The Dextre robot will help affix NASA's Robotic Refueling Mission experiment to the International Space Station's ExPRESS Logistics Carrier-4.
CAPE CANAVERAL, Fla. — Tucked amid the other gear inside the cargo bay of NASA's last space shuttle to fly will be a novel experiment: a robot gas station for spacecraft that, if successful, could change how satellites are designed.
NASA engineers are packing up the so-called Robotic Refueling Mission hardware and other equipment for delivery to the International Space Station on the shuttle Atlantis, which is set to fly July 8. The flight, STS-135, is NASA's last-ever shuttle mission to the station before the 30-year-old orbiter program is retired for good. [Gallery: Shuttle Atlantis' Last Launch Pad Trek]
Normally, when a satellite is launched into orbit it, is already carrying all the fuel for its entire mission onboard. Once that fuel runs out, the satellite's life is effectively over. That fact makes it tough for old satellites — as well as craft launched into the wrong orbit and ones that suffer a malfunction — to keep working. But this new in-space refueling project could change things.
Developed by NASA's Goddard Space Flight Center in Greenbelt, Md., the Robotic Refueling Mission experiment will include a set of tools that could not only gas up satellites in space, but also perform minor repairs.
This system's first test will be performed on the space station using the orbiting lab's Canadian-built Dextre robot to check its feasibility. The refueling test hardware includes simulated caps, valves, external thermal blankets and ethanol fuel, experiment designers said.
A complex experiment
It will be the Dextre robot's job to use its own set of specialized tools to try to access the refueling systems, officials added. Yet, on most satellites, similar valves and other equipment were never designed to be touched in space.
"Due to how these satellites were initially assembled, the nature of this mission is very complex," said Benjamin Reed, NASA's deputy project manager of the Space Servicing Capabilities Project. "If this works out, whenever a satellite goes through this process, not only will it be refueled, it will also be modified so that now it can be refueled more readily."
If the system works as expected, the first actual mission to repair a satellite running low on fuel is scheduled for May 2013, NASA officials said. But that wouldn't be just another test flight; it would include a trip to visit a weather satellite slated to be decommissioned, they added.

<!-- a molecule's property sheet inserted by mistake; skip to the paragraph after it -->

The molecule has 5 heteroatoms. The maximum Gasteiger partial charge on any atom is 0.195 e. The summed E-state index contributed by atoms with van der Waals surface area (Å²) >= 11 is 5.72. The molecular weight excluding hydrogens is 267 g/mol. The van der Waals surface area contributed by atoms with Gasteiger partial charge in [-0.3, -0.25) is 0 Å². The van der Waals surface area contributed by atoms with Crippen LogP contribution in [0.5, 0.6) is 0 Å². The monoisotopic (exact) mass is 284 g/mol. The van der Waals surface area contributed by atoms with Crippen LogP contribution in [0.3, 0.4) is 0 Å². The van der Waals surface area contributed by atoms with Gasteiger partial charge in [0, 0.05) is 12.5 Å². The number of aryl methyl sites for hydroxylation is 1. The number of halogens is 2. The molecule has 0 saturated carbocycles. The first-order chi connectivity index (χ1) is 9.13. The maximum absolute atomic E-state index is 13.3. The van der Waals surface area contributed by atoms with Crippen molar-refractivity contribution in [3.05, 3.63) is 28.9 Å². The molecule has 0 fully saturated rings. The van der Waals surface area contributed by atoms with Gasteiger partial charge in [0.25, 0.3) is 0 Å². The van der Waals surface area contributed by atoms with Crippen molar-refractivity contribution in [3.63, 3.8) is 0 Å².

For Atlantis' launch, the Robotic Refueling Mission hardware will be attached to a shelf-like external cargo platform in the shuttle's payload bay. Several other large spare parts for the space station will also ride along.
Atlantis' final flight
Atlantis's payload bay will also be carrying a pressurized cargo pod called the Rafaello Multi-Purpose Logistics Module, which will be filled with more supplies, equipment and experiments for the space station's six-person crew. As this is the last flight of the shuttle program, the cargo module has been modified to maximize the amount of payload that it can carry. [Most Memorable Space Shuttle Missions]
"We incorporated into this flight an additional stowage kit that allows us to have an additional 400 pounds of cargo bags around the ascent cone," said Mike Kinslow, payload flow manager for the Atlantis mission. "The other big change that was done was, a modification package was added to strengthen the racks so that we could add additional cargo bags close to the floor. This increased what each of these racks could carry by 200 pounds."
Atlantis is currently scheduled to launch on July 8 at 11:40 a.m. EDT. The shuttle's crew is made up entirely of veteran astronauts, including commander Chris Ferguson, pilot Doug Hurley and mission specialists Sandra Magnus and Rex Walheim.
NASA is retiring its three-shuttle fleet to make way for a new space exploration program aimed at landing astronauts on an asteroid by 2025. After the upcoming mission, Atlantis and its sister ships will be moved to museums for permanent public display.